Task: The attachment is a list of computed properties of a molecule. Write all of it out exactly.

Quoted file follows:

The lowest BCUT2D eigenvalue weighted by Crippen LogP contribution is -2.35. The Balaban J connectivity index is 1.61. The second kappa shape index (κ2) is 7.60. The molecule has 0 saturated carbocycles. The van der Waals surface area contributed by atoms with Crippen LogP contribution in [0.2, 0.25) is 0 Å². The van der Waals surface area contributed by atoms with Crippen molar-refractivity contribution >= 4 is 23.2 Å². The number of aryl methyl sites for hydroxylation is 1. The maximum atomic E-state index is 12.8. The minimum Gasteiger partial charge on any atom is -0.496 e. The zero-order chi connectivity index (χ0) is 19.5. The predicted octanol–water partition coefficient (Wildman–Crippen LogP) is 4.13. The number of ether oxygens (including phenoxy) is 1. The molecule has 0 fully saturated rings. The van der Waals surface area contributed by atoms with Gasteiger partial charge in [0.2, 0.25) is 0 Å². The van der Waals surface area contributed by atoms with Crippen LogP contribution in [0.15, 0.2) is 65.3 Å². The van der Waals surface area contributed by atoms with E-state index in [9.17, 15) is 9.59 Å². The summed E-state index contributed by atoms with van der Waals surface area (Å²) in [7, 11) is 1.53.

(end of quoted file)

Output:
The lowest BCUT2D eigenvalue weighted by Crippen LogP contribution is -2.35. The Balaban J connectivity index is 1.61. The second kappa shape index (κ2) is 7.60. The molecule has 0 saturated carbocycles. The van der Waals surface area contributed by atoms with Crippen LogP contribution in [0.2, 0.25) is 0 Å². The van der Waals surface area contributed by atoms with Crippen molar-refractivity contribution >= 4 is 23.2 Å². The number of aryl methyl sites for hydroxylation is 1. The maximum atomic E-state index is 12.8. The minimum Gasteiger partial charge on any atom is -0.496 e. The zero-order chi connectivity index (χ0) is 19.5. The predicted octanol–water partition coefficient (Wildman–Crippen LogP) is 4.13. The number of ether oxygens (including phenoxy) is 1. The molecule has 0 fully saturated rings. The van der Waals surface area contributed by atoms with Gasteiger partial charge in [0.2, 0.25) is 0 Å². The van der Waals surface area contributed by atoms with Crippen LogP contribution in [0.15, 0.2) is 65.3 Å². The van der Waals surface area contributed by atoms with E-state index in [9.17, 15) is 9.59 Å². The summed E-state index contributed by atoms with van der Waals surface area (Å²) in [7, 11) is 1.53.